Song of the Sea (Tomm Moore, 2015)

What's it about? A young Irish boy discovers his mute little sister is a selkie (half human, half seal) and must help her find her voice in an enchanting Gaelic faerie-tale.

Is it any good? A massive seal of approval for a gorgeous slice of animated folklore. Irish viewers will probably find it particularly lovely, but, like Studio Ghibli (to which this has been favourably compared), its themes and visuals should have universal appeal. In this age of CG-animation, there is something captivating about traditional 2D hand-drawn animation, especially when it is a wonderfully realised as this, with almost every frame infused with Celtic swirls and pleasingly symmetrical compositions. The beautiful, ethereal visuals are perfect for the story which blurs together the real and mythical worlds of humans, giants, faerie-folk and witches in a magical realist parable which explores themes of family, grief and loss, by emphasising the importance of our emotions. It may sacrifice focus for whimsy at times, but if your own emotions aren't stirred by the end, an owl-witch must have them captured in a jam-jar somewhere. Watch it if you've ever believed in faeries, or listened to a sea-shell, or loved a pet dog, or rubbed dockleaves on a nettle-sting. Simply magical.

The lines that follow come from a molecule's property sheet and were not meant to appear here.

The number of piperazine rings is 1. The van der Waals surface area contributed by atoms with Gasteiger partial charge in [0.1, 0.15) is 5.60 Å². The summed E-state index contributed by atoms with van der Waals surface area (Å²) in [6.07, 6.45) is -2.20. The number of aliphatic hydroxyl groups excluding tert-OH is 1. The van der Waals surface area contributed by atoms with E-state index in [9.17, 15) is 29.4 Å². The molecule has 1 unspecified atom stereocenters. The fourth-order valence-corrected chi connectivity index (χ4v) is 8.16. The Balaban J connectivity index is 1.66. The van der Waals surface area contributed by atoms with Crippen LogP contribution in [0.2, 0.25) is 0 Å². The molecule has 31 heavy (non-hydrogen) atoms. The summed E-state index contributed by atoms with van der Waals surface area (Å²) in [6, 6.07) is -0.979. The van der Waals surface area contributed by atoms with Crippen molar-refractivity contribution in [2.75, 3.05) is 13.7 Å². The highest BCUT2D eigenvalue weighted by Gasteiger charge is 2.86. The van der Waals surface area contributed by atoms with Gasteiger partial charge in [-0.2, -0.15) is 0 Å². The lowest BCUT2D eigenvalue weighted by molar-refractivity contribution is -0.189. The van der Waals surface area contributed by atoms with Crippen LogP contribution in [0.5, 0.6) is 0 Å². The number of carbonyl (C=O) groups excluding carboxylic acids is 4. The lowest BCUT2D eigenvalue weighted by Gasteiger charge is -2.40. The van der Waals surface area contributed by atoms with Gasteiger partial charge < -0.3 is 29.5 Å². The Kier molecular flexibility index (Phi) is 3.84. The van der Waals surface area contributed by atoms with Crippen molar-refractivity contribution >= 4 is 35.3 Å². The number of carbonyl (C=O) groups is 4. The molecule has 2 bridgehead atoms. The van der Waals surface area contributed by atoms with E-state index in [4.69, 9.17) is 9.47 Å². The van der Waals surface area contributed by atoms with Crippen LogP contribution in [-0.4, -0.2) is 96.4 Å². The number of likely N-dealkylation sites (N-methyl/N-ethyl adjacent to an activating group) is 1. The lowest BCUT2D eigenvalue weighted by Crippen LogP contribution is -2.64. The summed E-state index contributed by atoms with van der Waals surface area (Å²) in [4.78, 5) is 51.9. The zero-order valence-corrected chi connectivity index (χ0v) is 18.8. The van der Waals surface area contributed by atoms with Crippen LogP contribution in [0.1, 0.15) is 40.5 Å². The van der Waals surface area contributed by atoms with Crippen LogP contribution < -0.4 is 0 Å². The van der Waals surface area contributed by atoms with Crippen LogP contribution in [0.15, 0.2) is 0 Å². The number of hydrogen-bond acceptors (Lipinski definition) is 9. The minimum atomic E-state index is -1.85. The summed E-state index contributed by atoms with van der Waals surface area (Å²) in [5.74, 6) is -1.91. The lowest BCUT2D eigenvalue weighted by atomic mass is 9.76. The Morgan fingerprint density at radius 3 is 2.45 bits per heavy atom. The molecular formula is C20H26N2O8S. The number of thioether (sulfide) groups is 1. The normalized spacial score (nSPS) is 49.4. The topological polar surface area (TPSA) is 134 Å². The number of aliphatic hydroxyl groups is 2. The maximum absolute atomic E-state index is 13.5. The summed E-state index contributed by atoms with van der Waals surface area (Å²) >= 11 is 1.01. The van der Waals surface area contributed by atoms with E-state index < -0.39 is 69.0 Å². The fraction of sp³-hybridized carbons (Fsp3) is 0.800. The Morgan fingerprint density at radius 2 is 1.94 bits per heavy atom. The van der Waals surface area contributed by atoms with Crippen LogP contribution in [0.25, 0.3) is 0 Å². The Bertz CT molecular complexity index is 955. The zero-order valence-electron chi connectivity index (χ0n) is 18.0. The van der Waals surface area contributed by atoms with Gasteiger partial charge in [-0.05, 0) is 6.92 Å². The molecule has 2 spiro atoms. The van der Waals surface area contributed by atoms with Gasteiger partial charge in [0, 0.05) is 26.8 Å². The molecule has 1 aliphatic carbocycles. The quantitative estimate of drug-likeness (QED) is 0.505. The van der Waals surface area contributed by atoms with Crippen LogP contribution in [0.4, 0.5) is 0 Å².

I don't trust you. What do others think? Oscar nominated for Best Animated Film at the 2015 Oscars and currently riding high with a score of 99% on Rotten Tomatoes, it seems that no-one is immune to its charms. The future looks bright for Tomm Moore and his talented team at the Kilkenny-based studio Cartoon Saloon. If you haven't already done so, check out their first animated feature, the equally beautiful The Secret of Kells, which garnered their first Oscar nomination a few years back. Or catch their lovely pre-school children's show Puffin Rock on TV. It's fun, even if you don't have kids.

Anything else I should know? Listen out for the distinctive voice talent of Moone Boy's David Rawle, Brendan Glesson, Fionnuala Flanagan and d'Unbelievables in key roles. Also, here's an interview with Moore in which he reveals the inspiration for the film, including his experience of a seal-cull on the West coast of Ireland.

What does the Fonz think? Tá sé an-iontach. Dhá ordóg suas.

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